Anxiety around Contracting COVID-19
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How to Manage Anxiety around Contracting COVID-19

As the number of COVID-19 cases in Australia and NZ continues to climb, fear, anxiety and dread about contracting or transmitting the virus is taking a toll on people’s emotions. While some anxiety is expected and even beneficial in that it reminds us to be cautious and take measures, it can be counterproductive if these feelings become overwhelming.

Here are some ways to manage your anxiety:

Validate your feelings

Accept your emotions and then let them go. Given the circumstances, confusion, anxiety, dread, and worry are all appropriate feelings, as are rage, frustration, and a sense of powerlessness. Learning to sit with and acknowledge tough emotions without having to respond to them is one way to deal with them. Another option is to try to communicate how you’re feeling and express your thoughts, this can help the emotions pass.

Try to see things clearly

Anxiety around contracting COVID-19 might make it difficult for you to think clearly and see things plainly. We may unintentionally become locked in a routine of worry, and when our anxiety feels out of control, we feel much worse. Check in with your thoughts and determine whether the way you’re thinking about the situation is beneficial or not. Instead of focusing on what you can’t control, choose to focus on what you can. Diet, sleep, exercise, and remaining socially connected in a safe way are all important factors to consider.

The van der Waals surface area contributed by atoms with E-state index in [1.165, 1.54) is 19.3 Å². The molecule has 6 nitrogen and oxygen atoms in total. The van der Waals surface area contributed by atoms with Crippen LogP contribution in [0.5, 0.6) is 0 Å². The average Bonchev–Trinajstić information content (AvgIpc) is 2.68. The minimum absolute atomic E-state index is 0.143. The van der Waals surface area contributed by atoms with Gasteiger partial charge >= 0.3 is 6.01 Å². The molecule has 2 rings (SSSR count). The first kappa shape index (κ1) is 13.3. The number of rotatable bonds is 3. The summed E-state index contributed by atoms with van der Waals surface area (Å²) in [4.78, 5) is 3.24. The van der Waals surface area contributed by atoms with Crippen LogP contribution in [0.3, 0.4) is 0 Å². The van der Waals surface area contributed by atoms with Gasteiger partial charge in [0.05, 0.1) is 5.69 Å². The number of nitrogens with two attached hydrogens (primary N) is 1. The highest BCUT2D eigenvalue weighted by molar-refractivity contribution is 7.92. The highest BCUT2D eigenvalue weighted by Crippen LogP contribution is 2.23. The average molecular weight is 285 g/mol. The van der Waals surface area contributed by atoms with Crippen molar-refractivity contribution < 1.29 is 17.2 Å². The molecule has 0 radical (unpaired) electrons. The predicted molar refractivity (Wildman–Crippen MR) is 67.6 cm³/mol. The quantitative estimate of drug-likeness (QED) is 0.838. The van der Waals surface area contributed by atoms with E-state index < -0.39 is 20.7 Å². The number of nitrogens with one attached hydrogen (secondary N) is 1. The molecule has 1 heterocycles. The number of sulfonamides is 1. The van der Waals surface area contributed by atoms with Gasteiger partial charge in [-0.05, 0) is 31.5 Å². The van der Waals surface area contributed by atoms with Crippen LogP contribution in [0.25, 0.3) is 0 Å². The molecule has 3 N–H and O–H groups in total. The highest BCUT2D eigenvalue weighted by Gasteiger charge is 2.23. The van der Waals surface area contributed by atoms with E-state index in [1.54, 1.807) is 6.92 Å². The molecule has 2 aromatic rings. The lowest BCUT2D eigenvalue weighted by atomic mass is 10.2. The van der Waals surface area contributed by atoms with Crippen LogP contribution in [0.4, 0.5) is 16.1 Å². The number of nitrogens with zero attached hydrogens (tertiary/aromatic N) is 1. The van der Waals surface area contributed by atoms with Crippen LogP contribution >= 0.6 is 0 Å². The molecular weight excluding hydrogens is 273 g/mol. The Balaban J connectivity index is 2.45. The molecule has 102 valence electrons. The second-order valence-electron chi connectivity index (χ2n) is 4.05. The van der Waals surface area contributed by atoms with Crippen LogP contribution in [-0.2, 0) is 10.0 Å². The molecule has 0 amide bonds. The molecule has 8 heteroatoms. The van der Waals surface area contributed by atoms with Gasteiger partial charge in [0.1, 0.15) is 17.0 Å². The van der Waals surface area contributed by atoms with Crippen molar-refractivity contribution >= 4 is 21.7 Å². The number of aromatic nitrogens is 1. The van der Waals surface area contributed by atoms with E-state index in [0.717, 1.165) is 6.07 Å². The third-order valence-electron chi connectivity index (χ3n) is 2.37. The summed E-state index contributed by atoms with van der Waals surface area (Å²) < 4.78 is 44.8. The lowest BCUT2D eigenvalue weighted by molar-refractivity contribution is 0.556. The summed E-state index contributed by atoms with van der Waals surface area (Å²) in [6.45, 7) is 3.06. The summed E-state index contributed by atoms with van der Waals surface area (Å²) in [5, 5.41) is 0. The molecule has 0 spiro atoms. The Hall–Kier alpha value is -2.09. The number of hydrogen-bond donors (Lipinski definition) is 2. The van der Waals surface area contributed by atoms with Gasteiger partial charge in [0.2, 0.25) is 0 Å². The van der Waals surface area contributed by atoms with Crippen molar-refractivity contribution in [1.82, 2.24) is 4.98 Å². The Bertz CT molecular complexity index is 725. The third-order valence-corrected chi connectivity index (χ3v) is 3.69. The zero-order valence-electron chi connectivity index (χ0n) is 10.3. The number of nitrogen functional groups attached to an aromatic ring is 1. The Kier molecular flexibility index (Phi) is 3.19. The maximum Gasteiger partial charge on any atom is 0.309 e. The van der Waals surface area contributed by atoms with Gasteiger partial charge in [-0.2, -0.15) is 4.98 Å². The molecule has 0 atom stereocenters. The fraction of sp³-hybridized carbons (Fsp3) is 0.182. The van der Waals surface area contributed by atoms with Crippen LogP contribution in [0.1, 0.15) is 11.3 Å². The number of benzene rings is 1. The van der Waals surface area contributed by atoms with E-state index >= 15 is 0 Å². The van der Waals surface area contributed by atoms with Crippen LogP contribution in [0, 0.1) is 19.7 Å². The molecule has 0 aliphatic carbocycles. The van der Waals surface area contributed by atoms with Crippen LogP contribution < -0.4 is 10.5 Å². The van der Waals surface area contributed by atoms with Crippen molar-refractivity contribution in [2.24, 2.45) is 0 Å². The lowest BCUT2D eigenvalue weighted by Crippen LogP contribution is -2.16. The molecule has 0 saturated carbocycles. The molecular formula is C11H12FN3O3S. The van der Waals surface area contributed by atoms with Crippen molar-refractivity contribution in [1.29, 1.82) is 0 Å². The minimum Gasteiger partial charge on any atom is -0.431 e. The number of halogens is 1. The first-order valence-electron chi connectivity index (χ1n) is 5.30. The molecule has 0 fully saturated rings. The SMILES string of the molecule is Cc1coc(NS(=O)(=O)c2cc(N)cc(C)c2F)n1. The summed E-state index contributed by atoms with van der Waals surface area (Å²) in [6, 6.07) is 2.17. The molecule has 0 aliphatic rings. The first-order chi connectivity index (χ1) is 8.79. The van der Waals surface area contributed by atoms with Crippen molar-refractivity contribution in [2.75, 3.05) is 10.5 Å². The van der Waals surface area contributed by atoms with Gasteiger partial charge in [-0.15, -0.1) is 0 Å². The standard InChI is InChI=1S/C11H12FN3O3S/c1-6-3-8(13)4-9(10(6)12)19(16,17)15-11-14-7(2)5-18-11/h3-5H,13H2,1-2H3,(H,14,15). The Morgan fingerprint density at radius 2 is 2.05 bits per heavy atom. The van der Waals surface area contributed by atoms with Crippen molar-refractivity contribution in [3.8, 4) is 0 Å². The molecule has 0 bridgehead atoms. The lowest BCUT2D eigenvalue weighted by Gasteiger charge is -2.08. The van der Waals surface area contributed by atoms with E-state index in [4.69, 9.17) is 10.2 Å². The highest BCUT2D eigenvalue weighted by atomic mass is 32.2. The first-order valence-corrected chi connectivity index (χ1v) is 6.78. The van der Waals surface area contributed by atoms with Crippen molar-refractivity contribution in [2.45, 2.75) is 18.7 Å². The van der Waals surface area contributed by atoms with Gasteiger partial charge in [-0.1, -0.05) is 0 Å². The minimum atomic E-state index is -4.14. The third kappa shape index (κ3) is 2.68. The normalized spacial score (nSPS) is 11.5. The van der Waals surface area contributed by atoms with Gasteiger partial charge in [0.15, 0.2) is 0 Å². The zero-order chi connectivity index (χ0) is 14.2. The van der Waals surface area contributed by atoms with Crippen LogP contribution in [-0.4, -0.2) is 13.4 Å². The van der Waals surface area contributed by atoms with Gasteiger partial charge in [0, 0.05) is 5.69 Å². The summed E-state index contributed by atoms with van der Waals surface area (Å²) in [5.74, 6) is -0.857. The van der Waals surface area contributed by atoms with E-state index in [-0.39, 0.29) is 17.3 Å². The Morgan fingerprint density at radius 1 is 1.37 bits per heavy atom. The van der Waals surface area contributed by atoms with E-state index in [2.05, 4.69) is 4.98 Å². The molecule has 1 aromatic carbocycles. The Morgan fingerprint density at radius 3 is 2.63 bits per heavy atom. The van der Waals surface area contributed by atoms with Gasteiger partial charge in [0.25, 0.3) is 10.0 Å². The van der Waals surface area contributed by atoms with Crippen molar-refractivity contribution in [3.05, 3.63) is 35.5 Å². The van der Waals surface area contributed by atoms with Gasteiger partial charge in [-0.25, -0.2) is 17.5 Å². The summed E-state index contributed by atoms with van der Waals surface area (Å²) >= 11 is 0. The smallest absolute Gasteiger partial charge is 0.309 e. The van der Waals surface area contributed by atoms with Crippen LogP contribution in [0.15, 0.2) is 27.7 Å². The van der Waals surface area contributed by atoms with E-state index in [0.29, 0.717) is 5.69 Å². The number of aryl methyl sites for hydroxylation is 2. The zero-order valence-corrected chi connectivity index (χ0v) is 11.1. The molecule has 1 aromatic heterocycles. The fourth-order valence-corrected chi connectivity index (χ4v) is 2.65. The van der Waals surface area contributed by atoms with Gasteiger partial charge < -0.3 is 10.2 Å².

Limit media intake

it’s difficult not to get caught up in the daily headlines and number of new cases but overconsumption of COVID-19-related material has been linked to increased anxiety. Set a limit on how much news you watch or read and unfollow profiles that make you feel triggered.

Be kind to yourself

Instead of blaming or criticising yourself, acknowledge that it’s normal to be worried about COVID-19. This strategy is known as ‘self-validation.’ Self-validation is a vital element for dealing with challenging situations, but it is a learned skill. At least once a day, do or say something self-validating, such as: ‘It’s acceptable that I’m furious about the pandemic. I’ll be able to better regulate my emotions if I take some time to myself.’

Calm your emotions

Everyone, especially during these trying times, will experience negative emotions from time to time. Controlled breathing, mindfulness, and relaxation exercises are all effective ways to help quiet these emotions. The more you use them, the more effective they become.

Be cautious

It’s a delicate balance to strike as we weigh the risk of catching COVID-19 against our desire to see family and friends. Continue to take the required measures, such as wearing masks, getting vaccinated and practicing good hand hygiene. If you have a medical condition or are more susceptible to COVID-19 for other reasons, you should seek advice from your doctor.

Seek support

As discussed, it’s natural to experience anxiety at times but if it’s becoming excessive or interfering with your life, you may need to seek professional help. If you’re not sure where to begin, talk to your doctor or give us a call. Our team of psychologists would be happy to talk things over with you and offer helpful and calming techniques to relieve any stress or anxiety that is weighing you down.

If you would like further help and support, please give our friendly team a call on 1800 327 477 (AU) or 0800 327 477 (NZ). Alternatively click here to book an appointment. We have therapy sessions available from the very next day, as well as weekend, early morning and evening appointments to suit your busy lifestyle.

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